March 5, 2024

Taylor Daily Press

Complete News World

Killer whales stuck in ice floe 'trap' off Japanese coast: 'Can't escape as they gasp for breath' |  the animals

Killer whales stuck in ice floe 'trap' off Japanese coast: 'Can't escape as they gasp for breath' | the animals

Orcas gasping for breath and struggling to break free from the ice. These are heartbreaking scenes currently occurring off the coast of Japan. It is not possible to save the killer whales, local media reported. We have to wait for the ice to break.


Last updated:

The Guardian, Daily Mail, NHK

look. Trapped killer whales gasp for breath off the Japanese coast

It was a fisherman who noticed a group of killer whales off the coast of Rawso in the north of the country and notified the Coast Guard. Drone footage was also captured on Tuesday by a private company surveying sea lion populations in the area.

The scientist who captured the scene, Seichiro Tsuchiya, says he believes more than 10 animals are trapped. He also counted three to four young killer whales. “They had a lot of difficulty breathing,” he says.

The largest cetaceans can spend long periods underwater, but killer whales generally stay underwater for only a few minutes.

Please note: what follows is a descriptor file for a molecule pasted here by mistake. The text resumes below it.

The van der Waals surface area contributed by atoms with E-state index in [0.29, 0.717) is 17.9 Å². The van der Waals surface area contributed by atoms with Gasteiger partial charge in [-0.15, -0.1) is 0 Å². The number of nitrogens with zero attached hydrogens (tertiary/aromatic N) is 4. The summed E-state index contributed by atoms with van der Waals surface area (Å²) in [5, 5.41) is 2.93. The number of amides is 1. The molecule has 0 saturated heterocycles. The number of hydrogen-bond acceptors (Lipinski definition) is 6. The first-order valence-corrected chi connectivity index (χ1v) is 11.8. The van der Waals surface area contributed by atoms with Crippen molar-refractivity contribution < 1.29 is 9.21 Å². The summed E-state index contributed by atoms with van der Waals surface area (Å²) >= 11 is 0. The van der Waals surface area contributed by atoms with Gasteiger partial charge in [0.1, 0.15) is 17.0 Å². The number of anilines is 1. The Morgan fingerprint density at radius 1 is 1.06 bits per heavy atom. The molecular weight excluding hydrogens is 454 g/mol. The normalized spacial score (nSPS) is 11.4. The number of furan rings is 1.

Animals have a hole measuring ten square meters at most. The group constantly jumps up and down to break free from the ice onto a completely white plain. But the large pieces of ice barely move.

See also  Research has shown that soccer players are 50% more likely to develop dementia a year

Local media reported that due to the thickness of the ice, it was impossible for the icebreaker to reach the scene of the accident. “We have no choice but to wait until the ice breaks and they can escape this way,” a city official told NHK. But it remains to be seen whether the ice will break in time.

In 2005, a similar incident occurred in Rawso, when another group got stuck in the ice. Most of the animals did not survive the ordeal.

The sea off the coast of eastern Hokkaido, the northernmost of Japan's four main islands, is covered in floating ice every winter. The amount of ice has decreased in recent years due to rising sea temperatures due to climate change. But that doesn't change the fact that animals can get into big trouble. Furthermore, there is currently almost no wind in the area, meaning the ice floes rarely move.

Real 'killer whales': recorded for the first time How killer whales attack and eat even the largest animal on Earth

Orcas attack luxury yacht: 'We were terrified for two hours'